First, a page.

Today there was a different man, which shifted my daydream narrative. He had a closely trimmed black beard and he was stretching the woman’s neck. He would lifer her head and gently bend it, dipping her ear to her clavicle, while very softly rubbing the top of her shoulder. It looked like physical therapy, or maybe massage. She was dressed this time in a blue patterned hospital gown that sunk down slightly on one side, leaving her neck slightly open to the air. She was still in her wheelchair, but had a new accessory. Two clear oxygen tubes strung over her ears and into her nostrils, though I couldn’t see the tank that I guessed was attached.
I felt equally as uncomfortable as the first time I saw her, still a voyeur that was glimpsing through the peep hole into this woman’s private and quiet life. It looked as though she may be getting sick – maybe sicker? Certainly shifting into older age. It saddened me.
What struck me most as I drove passed this time was something that had shifted in me as well – I had had a baby since the last time I saw her. And instantly I compared the two in my mind. I thought of how proud I was to indulge my infant in a baby massage, and how tenderly I did every single thing for him from washing his hair to pulling a shirt over his head. I thought, why should it be different for these two populations – the infants and the elderly.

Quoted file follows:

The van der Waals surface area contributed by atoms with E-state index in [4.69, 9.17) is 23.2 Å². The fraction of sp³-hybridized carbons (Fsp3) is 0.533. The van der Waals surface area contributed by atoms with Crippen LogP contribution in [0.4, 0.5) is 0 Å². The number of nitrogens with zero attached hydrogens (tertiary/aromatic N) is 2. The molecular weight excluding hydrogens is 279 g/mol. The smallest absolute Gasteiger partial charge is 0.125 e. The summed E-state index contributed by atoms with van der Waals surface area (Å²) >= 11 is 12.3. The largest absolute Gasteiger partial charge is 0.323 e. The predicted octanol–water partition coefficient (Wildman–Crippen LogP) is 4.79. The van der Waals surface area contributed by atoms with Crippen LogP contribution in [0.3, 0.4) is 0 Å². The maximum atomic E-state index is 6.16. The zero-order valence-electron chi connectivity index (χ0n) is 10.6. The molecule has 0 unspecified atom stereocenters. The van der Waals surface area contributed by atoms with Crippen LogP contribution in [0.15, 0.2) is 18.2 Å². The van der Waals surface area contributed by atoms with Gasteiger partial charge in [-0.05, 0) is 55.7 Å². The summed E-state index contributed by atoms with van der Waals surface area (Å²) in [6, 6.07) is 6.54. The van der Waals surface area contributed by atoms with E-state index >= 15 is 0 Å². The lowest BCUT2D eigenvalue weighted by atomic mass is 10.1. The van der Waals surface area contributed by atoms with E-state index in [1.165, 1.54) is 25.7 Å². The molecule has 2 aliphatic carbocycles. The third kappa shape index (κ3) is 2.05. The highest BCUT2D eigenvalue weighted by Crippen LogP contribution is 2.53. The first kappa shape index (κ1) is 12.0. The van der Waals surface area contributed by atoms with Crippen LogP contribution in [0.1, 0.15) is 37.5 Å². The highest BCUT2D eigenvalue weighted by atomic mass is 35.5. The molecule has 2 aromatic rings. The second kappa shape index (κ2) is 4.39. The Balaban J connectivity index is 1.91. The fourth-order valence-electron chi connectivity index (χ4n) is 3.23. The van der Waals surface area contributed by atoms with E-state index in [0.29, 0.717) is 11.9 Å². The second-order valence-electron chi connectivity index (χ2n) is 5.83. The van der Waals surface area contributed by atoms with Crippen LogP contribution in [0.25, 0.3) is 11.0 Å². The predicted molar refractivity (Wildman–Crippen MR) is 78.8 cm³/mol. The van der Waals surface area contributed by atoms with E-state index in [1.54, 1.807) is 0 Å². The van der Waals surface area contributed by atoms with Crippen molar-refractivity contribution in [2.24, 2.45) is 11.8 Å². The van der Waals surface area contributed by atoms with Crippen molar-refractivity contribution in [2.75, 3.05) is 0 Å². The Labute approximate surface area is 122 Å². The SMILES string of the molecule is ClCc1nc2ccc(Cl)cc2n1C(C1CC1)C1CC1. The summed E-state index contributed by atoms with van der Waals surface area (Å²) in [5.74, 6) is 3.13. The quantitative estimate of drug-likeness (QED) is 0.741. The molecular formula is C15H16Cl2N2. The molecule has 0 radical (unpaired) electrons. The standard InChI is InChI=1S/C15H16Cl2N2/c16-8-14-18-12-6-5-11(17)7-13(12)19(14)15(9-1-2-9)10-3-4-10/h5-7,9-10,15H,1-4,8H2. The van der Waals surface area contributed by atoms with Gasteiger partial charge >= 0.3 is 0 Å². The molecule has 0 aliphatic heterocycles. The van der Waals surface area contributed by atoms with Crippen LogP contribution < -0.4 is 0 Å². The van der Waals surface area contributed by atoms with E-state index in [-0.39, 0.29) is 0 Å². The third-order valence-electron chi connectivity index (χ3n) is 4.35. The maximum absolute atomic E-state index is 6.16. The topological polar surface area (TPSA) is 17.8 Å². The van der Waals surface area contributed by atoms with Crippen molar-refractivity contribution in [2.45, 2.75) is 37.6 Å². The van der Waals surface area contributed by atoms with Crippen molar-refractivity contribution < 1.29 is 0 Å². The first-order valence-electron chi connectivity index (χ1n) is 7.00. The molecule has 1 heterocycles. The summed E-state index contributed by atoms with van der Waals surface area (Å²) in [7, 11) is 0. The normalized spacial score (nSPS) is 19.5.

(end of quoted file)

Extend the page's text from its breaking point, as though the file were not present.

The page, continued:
With babies comes a whole new brightness. The world conspires in your favor and everyone is showering you in gifts. I even received the sweetest present from my own masseuse who I maybe see once every three months via one of those chain massage places that cranks out 35 basic back rubs a day. She gave me some flash cards for the baby to learn his numbers, as well as some Baby Gap clothing. I thought it so touching that someone who I barely know, who I merely exchange basic small talk with thought to indulge my baby in a gift.
In contrast, as people age, we get afraid. Our tenderness turns to pity and the gentle touch we reserve typically for babies and kittens becomes an averse gesture, shaky to touch the brittle bones of old age, fearful they will turn to dust beneath our grasp.
What I realized in the 25 seconds of passing by this woman this time was the presence of the moment. The relief and relaxation of a shoulder massage is not lost on an old woman, her muscles tense and atrophied. They are not lost on the babies whose muscles are learning to loosen and move. For no other reason than to create a moment of enjoyment, that is a reason for tenderness. To perpetuate the gift of togetherness, and physical touch. A warm hand to show momentary love. Because, don’t our feelings manifest in just a moment?